The Photinia is a medium sized evergreen shrub. Planted within a free hedge, it will enliven the garden in spring, not by its rather discreet flowers, but by its young foliage with a bright red hue. A brilliant shrub, so much so that we only see it and the association of neighboring species with white flowers in the hedge, will put it a little more in value.
The Photinia supports any type of soil, but it shows a preference for slightly acid soils, rich in organic matter.
Rather sensitive to drought, it appreciates regular watering in the middle of summer and even, on hot evenings, a shower of its foliage. Conversely, it hates heavy, compact and humid soils. In clay soil, consider bringing a little river sand when planting to lighten and drain the substrate.
The Photinia ignites from the beginning of spring, sometimes giving a little air of autumn in April. The large leaves, shiny and glazed, then gradually turn green, so that in the height of summer, it blends into the rest of the hedge and even gives center stage to neighboring species. The inconspicuous, dew-white flowers bloom in panicles in May-June, but don’t really have the same appeal as the foliage.
Easy to trim
In the first years following its establishment, pruning is even essential, to avoid growth in height, which would inevitably be accompanied by a thinning of the base. So remember to prune it severely at the beginning, evenly, to force it to branch out, giving it a rounded habit. After three to four years, a simple maintenance pruning, limited to the removal of faded flowers, will suffice at the same time as it will stimulate the production of new red shoots.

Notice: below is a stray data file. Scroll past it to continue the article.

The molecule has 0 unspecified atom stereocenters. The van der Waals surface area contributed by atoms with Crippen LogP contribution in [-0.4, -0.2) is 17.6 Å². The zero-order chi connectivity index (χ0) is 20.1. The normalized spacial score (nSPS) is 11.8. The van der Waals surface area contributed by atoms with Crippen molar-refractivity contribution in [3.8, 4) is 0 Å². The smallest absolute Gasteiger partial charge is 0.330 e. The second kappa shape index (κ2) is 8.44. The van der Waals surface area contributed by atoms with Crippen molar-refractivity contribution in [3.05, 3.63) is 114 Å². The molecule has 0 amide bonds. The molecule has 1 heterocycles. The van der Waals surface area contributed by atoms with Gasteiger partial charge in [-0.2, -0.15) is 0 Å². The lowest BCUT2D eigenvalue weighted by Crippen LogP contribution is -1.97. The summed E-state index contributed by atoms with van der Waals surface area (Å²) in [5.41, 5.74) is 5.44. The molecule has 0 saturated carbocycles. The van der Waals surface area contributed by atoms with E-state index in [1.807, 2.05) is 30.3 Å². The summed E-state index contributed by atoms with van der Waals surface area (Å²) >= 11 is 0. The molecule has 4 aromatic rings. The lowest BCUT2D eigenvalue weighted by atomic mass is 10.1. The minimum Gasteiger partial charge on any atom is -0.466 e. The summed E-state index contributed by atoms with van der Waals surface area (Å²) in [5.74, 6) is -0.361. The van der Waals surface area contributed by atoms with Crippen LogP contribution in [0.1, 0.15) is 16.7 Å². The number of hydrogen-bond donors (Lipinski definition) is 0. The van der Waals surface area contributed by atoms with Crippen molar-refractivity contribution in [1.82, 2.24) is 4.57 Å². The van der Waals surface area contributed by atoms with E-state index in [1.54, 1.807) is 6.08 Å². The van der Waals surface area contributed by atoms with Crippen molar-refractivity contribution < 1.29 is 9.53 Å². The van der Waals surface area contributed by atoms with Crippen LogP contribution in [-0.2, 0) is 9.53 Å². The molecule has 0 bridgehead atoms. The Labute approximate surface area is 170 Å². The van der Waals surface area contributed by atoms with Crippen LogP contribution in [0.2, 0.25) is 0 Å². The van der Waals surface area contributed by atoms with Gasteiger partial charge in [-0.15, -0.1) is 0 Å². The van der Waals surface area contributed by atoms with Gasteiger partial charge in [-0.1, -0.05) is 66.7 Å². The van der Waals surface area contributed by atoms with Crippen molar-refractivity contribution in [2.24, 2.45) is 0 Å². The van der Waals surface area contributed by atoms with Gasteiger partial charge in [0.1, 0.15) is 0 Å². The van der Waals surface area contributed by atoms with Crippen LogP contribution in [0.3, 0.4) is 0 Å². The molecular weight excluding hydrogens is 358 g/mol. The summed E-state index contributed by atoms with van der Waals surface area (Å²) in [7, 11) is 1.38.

Combine photinia with Portugal laurel as a hedge . The complementarity of their colors (young red shoots for the first and chartreuse green for the second) works wonders!
Which Photinias to plant?
The star of the family is the Photinia fraseri ‘Red Robin’ variety , highly valued for its brilliant red shoots. Fast growing, care should be taken with pruning. Its only fault, but not the least, a sensitivity perhaps stronger than the others to diseases, in particular to fire blight which causes great devastation quickly. If you intend to create a container hedge , to delimit a terrace for example, choose the dwarf cultivar Little Red Robin .
Photinia fraseri ” Robusta compact” is, as its name suggests, more dense, bushy and branched than the previous one. Its foliage is less bright than ” Red Robin ” (rather orange than red) but its resistance to cold is better.
Other, less famous and more eccentric cultivars exist. The Photinia fraseri pink marble is a good example. It produces purple shoots, mottled with pink, which turn green rimmed with cream in summer.
So there are Photinias for all tastes and all types of hedges! We won’t complain.